Australian state plans nuclear expansion

Article by Staff Writer

THE Nuclear Fuel Cycle Royal Commission of South Australia (SA) has released “tentative findings” suggesting the state should expand its nuclear capability.

The report suggests that by expanding the state’s waste storage and disposal facilities it would be able to store 13% (138,000 t) of global fuel waste. The report suggests this will provide 1,500 full-time jobs, and up to 5,000 positions at the peak of its 25-year construction plan.

The project is expected to generate A$257bn (US$184bn) of revenue, with total costs of A$145bn over 120 years.

The commission also suggests that increasing uranium mining and refinement would create further process and manufacturing jobs and commercial opportunities, while providing greater electricity generation for the state’s growing economy.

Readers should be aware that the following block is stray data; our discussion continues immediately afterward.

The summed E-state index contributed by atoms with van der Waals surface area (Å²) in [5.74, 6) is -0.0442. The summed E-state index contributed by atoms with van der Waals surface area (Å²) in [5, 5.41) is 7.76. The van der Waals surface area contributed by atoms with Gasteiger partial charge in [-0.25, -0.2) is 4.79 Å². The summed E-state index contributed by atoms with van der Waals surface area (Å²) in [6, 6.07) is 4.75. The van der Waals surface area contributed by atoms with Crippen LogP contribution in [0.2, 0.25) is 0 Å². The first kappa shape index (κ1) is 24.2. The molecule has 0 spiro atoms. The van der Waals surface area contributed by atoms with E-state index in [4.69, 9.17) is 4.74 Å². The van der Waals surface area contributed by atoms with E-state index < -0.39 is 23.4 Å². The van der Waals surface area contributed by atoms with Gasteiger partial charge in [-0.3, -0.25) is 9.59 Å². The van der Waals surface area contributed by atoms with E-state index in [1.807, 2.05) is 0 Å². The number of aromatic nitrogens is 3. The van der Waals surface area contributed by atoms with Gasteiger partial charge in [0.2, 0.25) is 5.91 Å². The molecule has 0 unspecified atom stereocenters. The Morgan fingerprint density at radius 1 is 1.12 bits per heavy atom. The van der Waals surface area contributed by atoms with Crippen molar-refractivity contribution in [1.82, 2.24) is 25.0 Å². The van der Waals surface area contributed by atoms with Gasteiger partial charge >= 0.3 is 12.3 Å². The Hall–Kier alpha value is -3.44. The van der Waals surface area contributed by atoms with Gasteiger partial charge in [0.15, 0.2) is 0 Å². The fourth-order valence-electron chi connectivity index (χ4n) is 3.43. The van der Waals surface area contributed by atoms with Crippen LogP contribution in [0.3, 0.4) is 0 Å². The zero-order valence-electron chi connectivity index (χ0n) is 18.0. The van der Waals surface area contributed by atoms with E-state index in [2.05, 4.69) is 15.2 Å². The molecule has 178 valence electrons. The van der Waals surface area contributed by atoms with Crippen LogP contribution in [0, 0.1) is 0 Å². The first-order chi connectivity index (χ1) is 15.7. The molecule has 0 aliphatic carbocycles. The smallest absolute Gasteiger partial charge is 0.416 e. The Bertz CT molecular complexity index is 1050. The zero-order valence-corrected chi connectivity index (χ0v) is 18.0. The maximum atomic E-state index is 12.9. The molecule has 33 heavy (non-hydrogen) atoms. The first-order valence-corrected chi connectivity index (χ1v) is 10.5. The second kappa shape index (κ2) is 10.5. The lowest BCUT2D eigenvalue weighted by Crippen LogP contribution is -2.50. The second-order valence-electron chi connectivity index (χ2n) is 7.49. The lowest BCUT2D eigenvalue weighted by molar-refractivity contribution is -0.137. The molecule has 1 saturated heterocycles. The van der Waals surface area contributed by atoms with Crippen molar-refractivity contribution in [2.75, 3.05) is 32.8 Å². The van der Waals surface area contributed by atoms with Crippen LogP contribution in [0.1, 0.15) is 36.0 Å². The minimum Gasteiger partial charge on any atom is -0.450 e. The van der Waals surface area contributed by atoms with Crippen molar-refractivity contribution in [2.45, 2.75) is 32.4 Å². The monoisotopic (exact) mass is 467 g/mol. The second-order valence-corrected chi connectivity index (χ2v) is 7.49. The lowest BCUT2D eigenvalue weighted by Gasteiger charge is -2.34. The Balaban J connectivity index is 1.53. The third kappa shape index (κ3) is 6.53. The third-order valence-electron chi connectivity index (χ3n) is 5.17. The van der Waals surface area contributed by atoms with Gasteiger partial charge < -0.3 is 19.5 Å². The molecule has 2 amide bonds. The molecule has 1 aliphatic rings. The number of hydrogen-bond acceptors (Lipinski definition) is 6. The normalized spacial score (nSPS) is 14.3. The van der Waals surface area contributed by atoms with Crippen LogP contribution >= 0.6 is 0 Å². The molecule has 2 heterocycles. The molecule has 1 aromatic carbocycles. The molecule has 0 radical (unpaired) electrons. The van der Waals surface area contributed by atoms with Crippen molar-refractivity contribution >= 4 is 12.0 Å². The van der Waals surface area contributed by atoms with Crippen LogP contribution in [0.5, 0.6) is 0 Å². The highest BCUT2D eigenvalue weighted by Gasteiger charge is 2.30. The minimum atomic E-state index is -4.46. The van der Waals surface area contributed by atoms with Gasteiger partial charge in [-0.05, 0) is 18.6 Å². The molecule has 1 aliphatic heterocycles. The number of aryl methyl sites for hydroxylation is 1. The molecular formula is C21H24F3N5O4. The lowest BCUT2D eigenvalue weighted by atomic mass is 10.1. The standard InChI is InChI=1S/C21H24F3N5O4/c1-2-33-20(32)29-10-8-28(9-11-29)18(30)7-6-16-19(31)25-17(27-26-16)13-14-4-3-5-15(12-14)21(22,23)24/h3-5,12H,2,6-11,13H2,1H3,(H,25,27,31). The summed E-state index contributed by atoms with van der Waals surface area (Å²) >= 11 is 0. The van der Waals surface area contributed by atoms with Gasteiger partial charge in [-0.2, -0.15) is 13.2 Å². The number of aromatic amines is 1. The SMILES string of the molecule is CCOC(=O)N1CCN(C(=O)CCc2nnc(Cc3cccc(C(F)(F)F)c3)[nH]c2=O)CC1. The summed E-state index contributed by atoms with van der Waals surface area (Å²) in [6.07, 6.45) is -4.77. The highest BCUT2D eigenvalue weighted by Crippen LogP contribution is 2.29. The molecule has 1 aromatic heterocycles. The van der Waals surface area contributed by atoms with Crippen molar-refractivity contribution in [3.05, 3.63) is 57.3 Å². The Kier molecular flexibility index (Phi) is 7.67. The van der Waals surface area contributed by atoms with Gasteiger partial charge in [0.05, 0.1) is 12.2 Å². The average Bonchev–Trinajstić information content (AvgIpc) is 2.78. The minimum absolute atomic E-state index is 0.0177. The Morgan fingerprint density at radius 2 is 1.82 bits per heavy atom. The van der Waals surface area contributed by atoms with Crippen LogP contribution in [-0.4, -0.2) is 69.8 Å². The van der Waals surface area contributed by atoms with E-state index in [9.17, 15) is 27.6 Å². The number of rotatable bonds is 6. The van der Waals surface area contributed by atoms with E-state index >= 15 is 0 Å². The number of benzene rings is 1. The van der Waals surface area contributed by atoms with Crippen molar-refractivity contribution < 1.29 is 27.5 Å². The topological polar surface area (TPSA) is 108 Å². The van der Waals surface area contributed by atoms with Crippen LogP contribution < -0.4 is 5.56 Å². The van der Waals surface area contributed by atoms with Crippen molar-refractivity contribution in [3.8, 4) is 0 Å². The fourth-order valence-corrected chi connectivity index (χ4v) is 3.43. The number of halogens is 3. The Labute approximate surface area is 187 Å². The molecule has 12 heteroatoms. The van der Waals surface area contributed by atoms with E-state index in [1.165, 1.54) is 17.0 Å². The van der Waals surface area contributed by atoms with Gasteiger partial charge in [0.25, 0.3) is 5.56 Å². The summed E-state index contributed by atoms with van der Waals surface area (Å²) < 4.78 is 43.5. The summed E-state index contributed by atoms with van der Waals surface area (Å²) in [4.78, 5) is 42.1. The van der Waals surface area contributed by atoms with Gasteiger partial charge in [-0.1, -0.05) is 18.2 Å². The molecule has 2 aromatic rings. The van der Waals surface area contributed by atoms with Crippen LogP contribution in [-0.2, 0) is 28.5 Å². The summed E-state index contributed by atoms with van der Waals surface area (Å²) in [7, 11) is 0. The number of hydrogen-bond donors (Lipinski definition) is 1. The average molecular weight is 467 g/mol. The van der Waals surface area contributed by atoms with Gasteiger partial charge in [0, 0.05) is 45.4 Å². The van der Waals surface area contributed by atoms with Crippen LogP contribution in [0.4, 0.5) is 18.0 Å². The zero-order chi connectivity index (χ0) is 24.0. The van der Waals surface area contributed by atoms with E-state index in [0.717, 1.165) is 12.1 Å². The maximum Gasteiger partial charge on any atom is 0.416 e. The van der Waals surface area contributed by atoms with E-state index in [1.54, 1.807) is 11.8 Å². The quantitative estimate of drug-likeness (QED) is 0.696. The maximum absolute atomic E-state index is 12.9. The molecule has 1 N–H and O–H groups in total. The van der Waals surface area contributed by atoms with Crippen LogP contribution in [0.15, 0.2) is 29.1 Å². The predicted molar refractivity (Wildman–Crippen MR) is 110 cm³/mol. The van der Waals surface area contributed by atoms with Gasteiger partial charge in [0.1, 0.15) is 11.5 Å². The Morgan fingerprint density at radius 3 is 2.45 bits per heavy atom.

Kevin Scarce, commissioner of the Nuclear Fuel Cycle, said, “We have taken the somewhat unusual step of releasing our tentative findings to share with the community the evidence gathered into nuclear fuel cycle activities because we want South Australians to be involved in further refining, informing and improving the Commission’s report.”

The report has been met with opposition from SA’s environmental groups and the Australian Greens party. Mark Parnell, Greens leader for SA called for the government to oppose the plans for the state to become “the world’s nuclear waste dump.”

“The Commission’s tentative findings on the waste dump are based on dubious economics, heroic assumptions and a big dose of guesswork. The Commission has identified a problem that lasts hundreds of thousands of years and proposed a solution with income that lasts a few decades,” he added in a statement.

The SA government have yet to take a position on the report’s findings, opting to wait until the commission hosts its upcoming public forums on the issue to gauge public opinion.

Jay Weatherill, SA state premier, said to reporters, “I anticipate that for many South Australians, this will understandably be an emotion-charged debate. However it is important that everyone is afforded the opportunity to have their say.”

The commission's final report is due in May.

Article by Staff Writer

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